The altered TNF-α signaling observed could be attributed to either a general distributed proinflammatory state or, more likely, a localized neuroinflammatory response. To explore possible localized neuroinflammation, we analyzed microglia activation in relevant brain areas. Only in the hippocampus, we found an increase in the number and activation of microglia. The hippocampus has been reported as a brain area particularly sensitive to microglia activation;[20],[21] therefore, it is not surprising that microglia activation was found specifically in this region. Microglia activation in the hippocampus after MI has been reported previously.[11],[22] Other brain regions where changes in microglia were observed following MI are the PFC[22] and PVN.[8] However, we were not able to reproduce these findings in our mouse model.


DCX staining was performed to investigate neurogenesis in our MI model. Neurogenesis was previously found to be increased in a rat model 14 days after MI,[23] while in a mouse model of cardiac ischemia-reperfusion injury neurogenesis was decreased 72-h postinjury.[11] Other studies have found increased apoptosis in the hippocampus in experimental MI models.[24],[25]

When staining for DCX as a marker for neurogenesis, we were not able to show differences in expression of this marker in MI animals compared to sham, despite an increase found in microglia activation in this region. Whether microglia activation in the hippocampus is linked to either depression or neurogenesis after MI is unclear. It has previously been mentioned that IL-1 β release from microglia contributes to decreased neurogenesis.[26] Furthermore, a previous study in surgery rats showed that microglia activation was accompanied by a decrease in DCX.[27]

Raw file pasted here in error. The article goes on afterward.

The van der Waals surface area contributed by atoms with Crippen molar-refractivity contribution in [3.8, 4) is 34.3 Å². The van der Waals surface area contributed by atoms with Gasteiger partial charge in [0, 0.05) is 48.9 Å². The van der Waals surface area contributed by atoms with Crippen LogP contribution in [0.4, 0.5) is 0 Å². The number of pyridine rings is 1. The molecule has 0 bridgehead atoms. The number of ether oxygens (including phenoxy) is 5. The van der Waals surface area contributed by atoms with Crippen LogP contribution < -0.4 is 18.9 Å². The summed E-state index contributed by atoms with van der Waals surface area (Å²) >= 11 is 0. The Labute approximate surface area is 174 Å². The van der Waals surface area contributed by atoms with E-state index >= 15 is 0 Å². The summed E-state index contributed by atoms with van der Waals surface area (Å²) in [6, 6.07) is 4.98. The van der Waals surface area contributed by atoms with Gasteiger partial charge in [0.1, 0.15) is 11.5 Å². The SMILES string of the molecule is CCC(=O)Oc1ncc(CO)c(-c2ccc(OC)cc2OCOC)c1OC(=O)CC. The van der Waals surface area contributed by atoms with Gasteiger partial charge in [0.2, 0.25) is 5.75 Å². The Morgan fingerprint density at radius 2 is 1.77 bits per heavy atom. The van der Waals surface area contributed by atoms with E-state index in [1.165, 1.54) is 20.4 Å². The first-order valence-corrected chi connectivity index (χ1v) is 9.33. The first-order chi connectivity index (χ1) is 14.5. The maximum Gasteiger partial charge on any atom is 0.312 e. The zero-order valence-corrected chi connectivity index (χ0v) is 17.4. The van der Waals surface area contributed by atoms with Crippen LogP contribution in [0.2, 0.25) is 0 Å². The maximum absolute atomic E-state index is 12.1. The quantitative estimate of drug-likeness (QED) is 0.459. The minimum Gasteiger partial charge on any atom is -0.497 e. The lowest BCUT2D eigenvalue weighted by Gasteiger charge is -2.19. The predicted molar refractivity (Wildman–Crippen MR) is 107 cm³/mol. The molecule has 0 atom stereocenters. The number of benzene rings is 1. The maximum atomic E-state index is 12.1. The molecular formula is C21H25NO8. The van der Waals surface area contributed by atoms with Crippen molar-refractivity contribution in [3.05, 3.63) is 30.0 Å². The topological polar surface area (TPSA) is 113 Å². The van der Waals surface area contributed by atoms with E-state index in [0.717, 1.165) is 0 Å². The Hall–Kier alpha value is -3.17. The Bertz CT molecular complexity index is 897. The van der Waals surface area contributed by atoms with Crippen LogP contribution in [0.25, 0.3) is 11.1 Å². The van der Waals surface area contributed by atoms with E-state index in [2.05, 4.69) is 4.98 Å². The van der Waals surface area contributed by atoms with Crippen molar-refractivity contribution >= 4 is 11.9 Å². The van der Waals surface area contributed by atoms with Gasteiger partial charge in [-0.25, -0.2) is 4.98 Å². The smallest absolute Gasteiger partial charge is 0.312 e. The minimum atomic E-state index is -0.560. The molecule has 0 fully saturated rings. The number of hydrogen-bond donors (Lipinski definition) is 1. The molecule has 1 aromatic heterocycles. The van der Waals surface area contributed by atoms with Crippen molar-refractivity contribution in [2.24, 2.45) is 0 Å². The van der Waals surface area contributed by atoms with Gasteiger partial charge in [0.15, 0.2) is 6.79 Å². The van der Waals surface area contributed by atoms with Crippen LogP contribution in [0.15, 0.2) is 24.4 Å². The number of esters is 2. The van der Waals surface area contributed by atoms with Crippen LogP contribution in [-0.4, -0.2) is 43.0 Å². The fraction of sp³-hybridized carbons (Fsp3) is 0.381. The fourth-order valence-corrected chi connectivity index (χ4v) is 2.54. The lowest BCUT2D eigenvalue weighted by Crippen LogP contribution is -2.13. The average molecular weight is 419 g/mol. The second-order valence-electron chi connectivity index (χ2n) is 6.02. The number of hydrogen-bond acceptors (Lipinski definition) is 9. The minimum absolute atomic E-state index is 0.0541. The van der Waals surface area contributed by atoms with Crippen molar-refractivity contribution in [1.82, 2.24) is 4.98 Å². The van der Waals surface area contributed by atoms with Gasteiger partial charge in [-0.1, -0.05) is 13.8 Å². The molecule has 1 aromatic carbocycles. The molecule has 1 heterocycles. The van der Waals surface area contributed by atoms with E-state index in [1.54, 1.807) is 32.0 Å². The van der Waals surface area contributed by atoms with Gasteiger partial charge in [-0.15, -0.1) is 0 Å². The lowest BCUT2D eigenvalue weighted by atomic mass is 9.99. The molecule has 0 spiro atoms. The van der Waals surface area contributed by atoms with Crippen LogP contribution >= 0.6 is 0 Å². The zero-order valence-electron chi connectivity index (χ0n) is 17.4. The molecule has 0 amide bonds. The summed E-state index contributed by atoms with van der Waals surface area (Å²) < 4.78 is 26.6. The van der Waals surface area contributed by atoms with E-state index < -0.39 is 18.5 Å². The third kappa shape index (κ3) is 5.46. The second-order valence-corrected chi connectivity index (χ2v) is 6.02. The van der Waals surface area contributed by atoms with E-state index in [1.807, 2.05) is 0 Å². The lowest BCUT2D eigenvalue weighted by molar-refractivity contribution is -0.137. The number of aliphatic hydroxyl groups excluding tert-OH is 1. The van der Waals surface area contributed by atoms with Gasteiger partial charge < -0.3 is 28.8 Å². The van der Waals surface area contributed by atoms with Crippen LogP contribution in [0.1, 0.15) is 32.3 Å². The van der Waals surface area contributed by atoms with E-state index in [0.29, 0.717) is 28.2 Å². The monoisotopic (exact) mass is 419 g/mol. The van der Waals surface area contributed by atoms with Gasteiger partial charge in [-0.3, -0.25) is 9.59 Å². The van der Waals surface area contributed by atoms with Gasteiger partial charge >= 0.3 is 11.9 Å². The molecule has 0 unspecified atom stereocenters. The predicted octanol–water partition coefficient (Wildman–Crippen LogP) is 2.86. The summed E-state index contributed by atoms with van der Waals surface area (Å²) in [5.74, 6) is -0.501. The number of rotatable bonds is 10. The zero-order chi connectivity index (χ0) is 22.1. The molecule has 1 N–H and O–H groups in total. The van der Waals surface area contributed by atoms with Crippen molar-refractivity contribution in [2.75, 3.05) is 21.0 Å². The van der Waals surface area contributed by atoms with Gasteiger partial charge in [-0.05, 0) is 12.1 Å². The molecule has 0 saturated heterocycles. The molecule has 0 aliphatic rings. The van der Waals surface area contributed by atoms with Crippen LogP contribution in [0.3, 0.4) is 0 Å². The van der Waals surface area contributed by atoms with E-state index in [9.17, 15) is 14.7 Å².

While our study yields interesting results, there are several limitations. First of all, the sample size is quite small, especially since the groups were halved to separate processing for western blot and immunohistochemistry. Further, we chose a mouse model for MI. While this is a valid model previously described in cardiovascular studies, most of the previous results concerning neuroinflammation following MI have been published in rat models, making it difficult to compare results. Finally, we only investigated signs of inflammation at 14 days' post-MI. Studies in rats showed a distinct time course of changes in plasma TNF-α. Evaluating more time points could have given us additional insight.

  Conclusions Top

In this study, we found signs of neuroinflammation 14 days after MI in mice, in the absence of altered plasma cytokine levels. TNF-α precursor protein was an elevation in brains of MI mice, which was accompanied by a trend for higher TNF-R1 expression and lower TNF-R2 expression. This suggests a shift toward a more pro-inflammatory state. However, staining for tumor necrosis factor-alpha did not give a clear answer on localization within the brain. Microglia number and activation score were specifically increased in the hippocampus but were not associated with decreased neurogenesis. More research is needed to determine whether anti-inflammatory treatment is neuroprotective in models of MI and whether this could lead to new treatment options for patients.


Many thanks to Marjan Zuidwijk, Wanda Douwenga, Jan Keijser and Vince de Hoog for their technical assistance. Authors would like to acknowledge to Dr. Elizabeth Carroll for proofreading of the manuscript.

Financial support and sponsorship

This work was in part supported by the Netherlands Heart Foundation grant NHF 2006B240.

Conflicts of interest

There are no conflicts of interest.

  References Top

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  [Figure 1], [Figure 2], [Figure 3], [Figure 4]